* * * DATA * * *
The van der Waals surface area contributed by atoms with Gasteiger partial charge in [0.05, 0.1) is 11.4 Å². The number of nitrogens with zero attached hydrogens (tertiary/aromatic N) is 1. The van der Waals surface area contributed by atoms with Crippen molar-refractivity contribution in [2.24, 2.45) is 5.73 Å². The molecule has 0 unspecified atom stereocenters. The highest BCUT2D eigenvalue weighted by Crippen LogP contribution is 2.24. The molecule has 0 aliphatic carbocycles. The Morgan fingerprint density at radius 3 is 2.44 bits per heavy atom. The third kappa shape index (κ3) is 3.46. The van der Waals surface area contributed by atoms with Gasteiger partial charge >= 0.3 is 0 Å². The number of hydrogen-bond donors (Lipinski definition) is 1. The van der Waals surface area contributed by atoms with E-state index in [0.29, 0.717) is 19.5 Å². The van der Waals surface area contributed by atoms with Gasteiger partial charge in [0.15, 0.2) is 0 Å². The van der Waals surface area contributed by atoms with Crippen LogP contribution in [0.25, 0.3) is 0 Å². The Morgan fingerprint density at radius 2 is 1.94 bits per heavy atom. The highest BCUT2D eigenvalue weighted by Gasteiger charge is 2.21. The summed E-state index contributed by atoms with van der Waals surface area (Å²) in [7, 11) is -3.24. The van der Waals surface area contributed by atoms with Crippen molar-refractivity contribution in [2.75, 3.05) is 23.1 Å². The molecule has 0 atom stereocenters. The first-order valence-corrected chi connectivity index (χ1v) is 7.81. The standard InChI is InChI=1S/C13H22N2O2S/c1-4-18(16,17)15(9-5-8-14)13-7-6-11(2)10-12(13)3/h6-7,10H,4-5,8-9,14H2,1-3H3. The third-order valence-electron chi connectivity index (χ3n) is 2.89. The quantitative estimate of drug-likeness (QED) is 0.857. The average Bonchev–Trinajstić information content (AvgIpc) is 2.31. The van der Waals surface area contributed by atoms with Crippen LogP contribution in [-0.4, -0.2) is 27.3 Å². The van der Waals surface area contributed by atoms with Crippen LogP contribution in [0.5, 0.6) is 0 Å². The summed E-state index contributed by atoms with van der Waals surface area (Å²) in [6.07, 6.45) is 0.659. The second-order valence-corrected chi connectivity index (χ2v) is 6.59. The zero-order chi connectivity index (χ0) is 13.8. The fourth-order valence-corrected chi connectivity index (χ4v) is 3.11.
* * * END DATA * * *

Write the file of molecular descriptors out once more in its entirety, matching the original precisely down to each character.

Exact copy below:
The van der Waals surface area contributed by atoms with Gasteiger partial charge in [0.05, 0.1) is 11.4 Å². The number of nitrogens with zero attached hydrogens (tertiary/aromatic N) is 1. The van der Waals surface area contributed by atoms with Crippen molar-refractivity contribution in [2.24, 2.45) is 5.73 Å². The molecule has 0 unspecified atom stereocenters. The highest BCUT2D eigenvalue weighted by Crippen LogP contribution is 2.24. The molecule has 0 aliphatic carbocycles. The Morgan fingerprint density at radius 3 is 2.44 bits per heavy atom. The third kappa shape index (κ3) is 3.46. The van der Waals surface area contributed by atoms with Gasteiger partial charge >= 0.3 is 0 Å². The number of hydrogen-bond donors (Lipinski definition) is 1. The van der Waals surface area contributed by atoms with E-state index in [0.29, 0.717) is 19.5 Å². The van der Waals surface area contributed by atoms with Gasteiger partial charge in [0.15, 0.2) is 0 Å². The van der Waals surface area contributed by atoms with Crippen LogP contribution in [0.25, 0.3) is 0 Å². The Morgan fingerprint density at radius 2 is 1.94 bits per heavy atom. The highest BCUT2D eigenvalue weighted by Gasteiger charge is 2.21. The summed E-state index contributed by atoms with van der Waals surface area (Å²) in [7, 11) is -3.24. The van der Waals surface area contributed by atoms with Crippen molar-refractivity contribution in [2.75, 3.05) is 23.1 Å². The molecule has 0 atom stereocenters. The first-order valence-corrected chi connectivity index (χ1v) is 7.81. The standard InChI is InChI=1S/C13H22N2O2S/c1-4-18(16,17)15(9-5-8-14)13-7-6-11(2)10-12(13)3/h6-7,10H,4-5,8-9,14H2,1-3H3. The third-order valence-electron chi connectivity index (χ3n) is 2.89. The quantitative estimate of drug-likeness (QED) is 0.857. The average Bonchev–Trinajstić information content (AvgIpc) is 2.31. The van der Waals surface area contributed by atoms with Crippen LogP contribution in [-0.4, -0.2) is 27.3 Å². The van der Waals surface area contributed by atoms with Crippen LogP contribution in [0.5, 0.6) is 0 Å². The summed E-state index contributed by atoms with van der Waals surface area (Å²) in [6.07, 6.45) is 0.659. The second-order valence-corrected chi connectivity index (χ2v) is 6.59. The zero-order chi connectivity index (χ0) is 13.8. The fourth-order valence-corrected chi connectivity index (χ4v) is 3.11.